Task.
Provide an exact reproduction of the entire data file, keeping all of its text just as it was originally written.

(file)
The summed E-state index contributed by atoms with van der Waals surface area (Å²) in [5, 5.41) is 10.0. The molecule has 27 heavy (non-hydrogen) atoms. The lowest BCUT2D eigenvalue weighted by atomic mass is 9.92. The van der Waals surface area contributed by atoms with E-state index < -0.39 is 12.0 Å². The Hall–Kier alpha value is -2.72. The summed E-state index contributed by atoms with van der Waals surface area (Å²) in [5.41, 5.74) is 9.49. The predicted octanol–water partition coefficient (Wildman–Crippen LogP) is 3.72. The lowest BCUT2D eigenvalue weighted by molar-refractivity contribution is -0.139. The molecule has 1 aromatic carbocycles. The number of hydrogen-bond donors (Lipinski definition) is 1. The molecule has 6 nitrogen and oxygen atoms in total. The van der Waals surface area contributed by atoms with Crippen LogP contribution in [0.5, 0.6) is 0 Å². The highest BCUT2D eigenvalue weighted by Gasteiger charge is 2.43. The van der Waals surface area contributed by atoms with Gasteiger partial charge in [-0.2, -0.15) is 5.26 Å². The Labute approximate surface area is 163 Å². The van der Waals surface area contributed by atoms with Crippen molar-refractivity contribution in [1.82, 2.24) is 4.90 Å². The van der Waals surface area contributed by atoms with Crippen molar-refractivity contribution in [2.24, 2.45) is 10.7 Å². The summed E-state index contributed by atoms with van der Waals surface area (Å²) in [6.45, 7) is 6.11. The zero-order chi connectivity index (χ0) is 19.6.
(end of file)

The summed E-state index contributed by atoms with van der Waals surface area (Å²) in [5, 5.41) is 10.0. The molecule has 27 heavy (non-hydrogen) atoms. The lowest BCUT2D eigenvalue weighted by atomic mass is 9.92. The van der Waals surface area contributed by atoms with E-state index < -0.39 is 12.0 Å². The Hall–Kier alpha value is -2.72. The summed E-state index contributed by atoms with van der Waals surface area (Å²) in [5.41, 5.74) is 9.49. The predicted octanol–water partition coefficient (Wildman–Crippen LogP) is 3.72. The lowest BCUT2D eigenvalue weighted by molar-refractivity contribution is -0.139. The molecule has 1 aromatic carbocycles. The number of hydrogen-bond donors (Lipinski definition) is 1. The molecule has 6 nitrogen and oxygen atoms in total. The van der Waals surface area contributed by atoms with Crippen LogP contribution in [0.5, 0.6) is 0 Å². The highest BCUT2D eigenvalue weighted by Gasteiger charge is 2.43. The van der Waals surface area contributed by atoms with Gasteiger partial charge in [-0.2, -0.15) is 5.26 Å². The Labute approximate surface area is 163 Å². The van der Waals surface area contributed by atoms with Crippen molar-refractivity contribution in [1.82, 2.24) is 4.90 Å². The van der Waals surface area contributed by atoms with Crippen molar-refractivity contribution in [2.24, 2.45) is 10.7 Å². The summed E-state index contributed by atoms with van der Waals surface area (Å²) in [6.45, 7) is 6.11. The zero-order chi connectivity index (χ0) is 19.6.